Use cases for science blogs: grant-funded projects

Use cases for science blogs: grant-funded projects
Photo by Dylan Gillis / Unsplash

The Rogue Scholar science blog archive is open to science blogs that want to be enhanced by adding long-term archiving, DOI registration, and full-text search. The currently 56 participating blogs represent a broad spectrum of topics, people, and communities. Today I want to go into more detail into one particular Rogue Scholar use case: science blogs for grant-funded projects.

Science blogs for grant-funded projects typically have the following features:

  • Science blogs are part of the outreach activities of many grant-funded projects.
  • They complement other project outputs that include publications, presentations, datasets, and software.
  • Funders want to see the impact these outputs, including the blog, have on relevant communities.
  • Grant-funded projects are a time-limited activity of typically 24-36 months, but the impact ideally continues to grow past the funding period.

From the above it becomes clear that grant-funded research that includes a blog as part of its outreach activities, has to think about two major issues:

  • How to track the impact of the science blog in ways that can inform the project team and the funder?
  • How do we maintain the content of the science blog beyond the funding period?

Rogue Scholar can help with this use case, and I have implemented this for Project THOR.

Project THOR

Project THOR – Technical and Human Infrastructure for Open Research is a research project funded by the the European Union’s Horizon 2020 research and innovation programme under grant agreement No 654039 that was carried out between June 2015 and November 2019. It had nine participating organizations and was coordinated by the British Library. I joined DataCite in August 2015 as Technical Director and was deeply involved in THOR. The goals of the project were

THOR will build on the services provided by ORCID and DataCite to ensure that every researcher, at any phase of their career, or at any institution, will have seamless and free access to Persistent Identifiers (PIDs) for their research artefacts and their work will be uniquely attributed to them.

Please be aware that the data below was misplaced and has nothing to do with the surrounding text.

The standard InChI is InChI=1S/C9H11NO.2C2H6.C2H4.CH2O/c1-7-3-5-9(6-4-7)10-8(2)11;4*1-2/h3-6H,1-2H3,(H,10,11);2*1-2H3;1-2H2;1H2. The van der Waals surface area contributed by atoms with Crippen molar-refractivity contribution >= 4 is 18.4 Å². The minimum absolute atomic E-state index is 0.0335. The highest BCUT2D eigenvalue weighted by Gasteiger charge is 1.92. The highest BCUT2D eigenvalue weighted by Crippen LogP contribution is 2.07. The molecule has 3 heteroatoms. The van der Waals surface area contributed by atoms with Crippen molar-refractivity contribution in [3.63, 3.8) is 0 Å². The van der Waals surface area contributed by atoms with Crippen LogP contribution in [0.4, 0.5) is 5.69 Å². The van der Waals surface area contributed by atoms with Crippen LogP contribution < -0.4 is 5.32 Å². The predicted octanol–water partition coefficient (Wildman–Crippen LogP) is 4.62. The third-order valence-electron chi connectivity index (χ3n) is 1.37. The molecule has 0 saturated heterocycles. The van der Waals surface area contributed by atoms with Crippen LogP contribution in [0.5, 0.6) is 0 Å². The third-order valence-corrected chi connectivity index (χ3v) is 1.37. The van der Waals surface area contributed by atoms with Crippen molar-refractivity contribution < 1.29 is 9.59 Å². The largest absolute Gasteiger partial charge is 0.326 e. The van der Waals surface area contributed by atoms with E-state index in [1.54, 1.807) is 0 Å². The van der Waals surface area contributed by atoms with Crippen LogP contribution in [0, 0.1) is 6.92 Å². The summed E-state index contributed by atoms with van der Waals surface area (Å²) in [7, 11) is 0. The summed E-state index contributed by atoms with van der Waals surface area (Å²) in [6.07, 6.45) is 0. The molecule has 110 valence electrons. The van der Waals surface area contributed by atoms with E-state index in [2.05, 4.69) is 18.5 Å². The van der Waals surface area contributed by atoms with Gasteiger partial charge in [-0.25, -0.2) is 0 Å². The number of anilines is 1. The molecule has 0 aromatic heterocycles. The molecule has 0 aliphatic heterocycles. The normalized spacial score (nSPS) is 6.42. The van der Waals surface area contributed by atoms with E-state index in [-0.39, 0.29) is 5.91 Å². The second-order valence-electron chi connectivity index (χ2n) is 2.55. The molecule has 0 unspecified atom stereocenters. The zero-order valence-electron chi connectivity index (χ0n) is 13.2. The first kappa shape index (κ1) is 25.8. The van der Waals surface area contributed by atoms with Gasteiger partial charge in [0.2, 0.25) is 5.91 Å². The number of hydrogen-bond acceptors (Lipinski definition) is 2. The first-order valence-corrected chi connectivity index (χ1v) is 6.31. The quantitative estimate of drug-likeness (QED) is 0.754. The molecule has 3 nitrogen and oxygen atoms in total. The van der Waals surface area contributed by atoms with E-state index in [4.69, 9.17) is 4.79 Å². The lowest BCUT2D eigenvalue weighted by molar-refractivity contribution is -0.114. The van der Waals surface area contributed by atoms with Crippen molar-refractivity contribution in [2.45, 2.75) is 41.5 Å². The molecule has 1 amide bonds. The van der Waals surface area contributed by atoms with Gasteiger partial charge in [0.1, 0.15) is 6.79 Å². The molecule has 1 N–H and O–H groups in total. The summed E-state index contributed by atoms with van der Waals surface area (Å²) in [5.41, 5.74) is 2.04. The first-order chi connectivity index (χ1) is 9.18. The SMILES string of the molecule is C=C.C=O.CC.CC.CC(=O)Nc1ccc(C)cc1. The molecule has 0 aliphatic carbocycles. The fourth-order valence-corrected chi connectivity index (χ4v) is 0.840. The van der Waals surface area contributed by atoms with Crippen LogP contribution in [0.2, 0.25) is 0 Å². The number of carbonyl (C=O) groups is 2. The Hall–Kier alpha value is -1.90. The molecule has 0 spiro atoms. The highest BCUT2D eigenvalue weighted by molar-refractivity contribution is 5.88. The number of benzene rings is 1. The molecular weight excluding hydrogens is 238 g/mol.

The project started a blog to report on project activities and project outputs and published 66 blog posts during the 30-month project duration. The public project outputs are available via Zenodo and in various publications.

Almost four years after the project ended, the blog is unfortunately no longer publicly accessible, and several key people involved in THOR have moved on to other projects, and organizations, or have retired. This is a typical story for grant-funded projects, but painful as THOR is about persistent identifiers and services.

Fast-forward to September 2023 and the launch of Rogue Scholar, and we can now make these changes:

  • Register the THOR blog with Rogue Scholar and archive the full-text of all blog posts, available via search. A search for content drift finds the blog post about the THOR final event where Herbert van de Sompel gave a keynote.
  • Register DOIs for all blog posts, with metadata that includes the abstract, authors (with ORCID ID), and funding information – the THOR grant. This enables searching for outputs funded by THOR via Crossref or other services using Crossref and/or ORCID metadata
  • Have the DOIs point to archived versions of blog posts at the Internet Archive, enabling reading of the full text of all blog posts despite the blog no longer being publicly available.
Project THOR in Rogue Scholar

The ideal time to think about including the blog of a grant-funded science project in Rogue Scholar is of course at the start of the project and not four years after the project has ended. Please reach out to Rogue Scholar if you manage a blog for a grant-funded science project. The costs for automatically archiving all posts, indexing them for full-text search, and registering DOIs are very reasonable (a $1 per blog post one-time fee), with additional optional fees if you want training and/or reporting.


Brown, J. (2015). The next step for open science: A state-of-the-art identifier network.

Fenner, M. (2015). Thank you PLOS.

Copyright © 2023 Martin Fenner. Distributed under the terms of the Creative Commons Attribution 4.0 License.